What ever happened to fact checking?

By Kevin VanAntwerpen | 9/12/12 5:59pm


It’s that time of year again. Coldfronts are rolling in. Ugg-boot-girls are coming out of hibernation. Corn-mazes are once again the world’s most popular tourist trap. And let’s not forget that it’s election season: the time of year when you visit family, and listen to grandpa ask why nobody’s talking about Barrack Obama’s birth certificate anymore.

The answer, Grandpa, is facts.

And you should hold on to them while they last, because apparently they’re just not that important anymore.

At Republican National Convention in Tampa, Fla. a few weeks back, there were god-only-knows-how-many pundits in attendance. CNN, MSNBC, Fox News, you name it. I’d like to applaud them all for doing a real great job at moving their mouths on television. These guys are real talented talkers. They talked about how the speeches would affect the candidates. They talked about how nice people looked. They talked about the weather. It made the American political process feel like the Grammys.

What they didn’t do was fact-check. At least not often. Research is the number-one staple of journalism, but somehow the weather was more important. Fortunately, there are other organizations to do the job that the mainstream media should be doing – Politifact.com and Factcheck.org, for example. So when Paul Ryan gives a speech that’s loaded with factual errors (and oh sweet pecan pie, are there a lot of them) these websites have your bases covered. It makes for great bedtime reading.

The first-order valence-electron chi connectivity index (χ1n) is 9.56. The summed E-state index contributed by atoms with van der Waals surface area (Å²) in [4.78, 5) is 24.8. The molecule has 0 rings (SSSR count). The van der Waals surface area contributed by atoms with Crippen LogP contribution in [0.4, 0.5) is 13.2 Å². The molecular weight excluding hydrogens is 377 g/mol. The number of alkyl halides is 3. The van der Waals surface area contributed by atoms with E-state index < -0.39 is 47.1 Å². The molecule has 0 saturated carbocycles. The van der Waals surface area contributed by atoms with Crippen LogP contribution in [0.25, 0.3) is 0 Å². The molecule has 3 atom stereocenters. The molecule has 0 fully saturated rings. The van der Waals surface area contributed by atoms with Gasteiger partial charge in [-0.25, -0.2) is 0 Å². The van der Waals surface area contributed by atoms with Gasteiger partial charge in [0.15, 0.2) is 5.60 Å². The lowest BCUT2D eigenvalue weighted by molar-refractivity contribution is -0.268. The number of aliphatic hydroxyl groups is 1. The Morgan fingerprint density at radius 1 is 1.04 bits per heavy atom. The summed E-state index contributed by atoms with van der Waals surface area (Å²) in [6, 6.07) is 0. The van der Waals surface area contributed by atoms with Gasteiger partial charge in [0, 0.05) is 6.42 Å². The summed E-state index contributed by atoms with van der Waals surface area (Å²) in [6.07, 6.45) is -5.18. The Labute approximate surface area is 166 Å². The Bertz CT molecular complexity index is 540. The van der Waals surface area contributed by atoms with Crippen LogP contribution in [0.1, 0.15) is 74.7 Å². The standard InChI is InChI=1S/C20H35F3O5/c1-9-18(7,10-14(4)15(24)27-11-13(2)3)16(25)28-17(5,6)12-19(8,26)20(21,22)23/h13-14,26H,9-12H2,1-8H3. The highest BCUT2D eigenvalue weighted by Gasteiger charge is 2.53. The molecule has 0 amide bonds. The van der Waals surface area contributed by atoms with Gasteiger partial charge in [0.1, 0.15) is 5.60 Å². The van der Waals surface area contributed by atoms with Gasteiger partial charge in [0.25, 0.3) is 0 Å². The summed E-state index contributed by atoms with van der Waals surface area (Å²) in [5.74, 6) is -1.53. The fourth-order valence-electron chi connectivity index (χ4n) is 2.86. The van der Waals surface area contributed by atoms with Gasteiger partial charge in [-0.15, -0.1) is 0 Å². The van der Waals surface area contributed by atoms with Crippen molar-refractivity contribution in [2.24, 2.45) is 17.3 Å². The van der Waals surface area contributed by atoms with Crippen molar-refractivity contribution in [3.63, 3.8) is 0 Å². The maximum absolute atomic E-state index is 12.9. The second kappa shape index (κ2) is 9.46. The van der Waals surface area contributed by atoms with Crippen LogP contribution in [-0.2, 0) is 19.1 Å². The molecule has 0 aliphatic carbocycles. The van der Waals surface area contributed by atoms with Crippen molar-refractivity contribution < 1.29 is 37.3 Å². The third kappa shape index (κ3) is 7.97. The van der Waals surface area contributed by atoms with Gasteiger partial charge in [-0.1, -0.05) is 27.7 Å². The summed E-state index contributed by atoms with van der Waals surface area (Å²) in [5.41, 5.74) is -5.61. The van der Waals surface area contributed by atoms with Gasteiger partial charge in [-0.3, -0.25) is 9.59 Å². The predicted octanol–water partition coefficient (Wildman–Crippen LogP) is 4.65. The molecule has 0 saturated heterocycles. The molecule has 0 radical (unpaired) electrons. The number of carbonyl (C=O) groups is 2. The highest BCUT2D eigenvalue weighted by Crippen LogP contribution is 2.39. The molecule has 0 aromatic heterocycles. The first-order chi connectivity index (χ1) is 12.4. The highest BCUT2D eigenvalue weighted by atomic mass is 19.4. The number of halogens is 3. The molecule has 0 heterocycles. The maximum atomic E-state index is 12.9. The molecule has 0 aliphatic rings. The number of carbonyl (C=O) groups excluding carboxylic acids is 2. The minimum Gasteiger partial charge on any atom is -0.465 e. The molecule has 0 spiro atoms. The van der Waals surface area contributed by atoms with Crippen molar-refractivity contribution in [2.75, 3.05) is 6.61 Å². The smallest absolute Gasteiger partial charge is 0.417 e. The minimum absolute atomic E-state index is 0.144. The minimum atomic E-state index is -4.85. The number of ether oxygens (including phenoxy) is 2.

But there’s been a circle of complaints lately, that these websites have a liberal bias because there are often more corrections of the Republican Party than the Democratic Party. Here, I’d like to quote The Rev. Sir Dr. Stephen T. Mos Def Colbert, D.F.A., Heavyweight Champion of the World: “Reality has a well known liberal bias.”

If a news organization tried to document equal amounts of factual errors, it would be suffering from what’s called a bias to fairness.

Let me walk you through an example.

If a group of republicans got together on Capitol Hill to create a bill supporting Todd Akin’s claim that female bodies have a self-defense mechanism preventing pregnancy from rape, the headline would read “Debate rages over female reproductive science.”

All you non-dumbasses out there would ask, “What debate is there to be had?” We already know for a fact that Teeth (if you haven’t seen it, it’s a movie about a vagina with teeth) isn’t a true story (thank god.)

In that case, there would be nothing wrong if a newspaper ran the headline “Republican bill based on incorrect views of biology.” I mean, of course, as long as they fact-checked it first and could prove without a shadow of a doubt that the female body doesn’t magically lockdown to bad-guy sperm. Or excrete Aliens-esque acid upon hostile contact. That might be difficult to prove when everyone’s so busy talking about the weather.
kvanantwerpen@lanthorn.com

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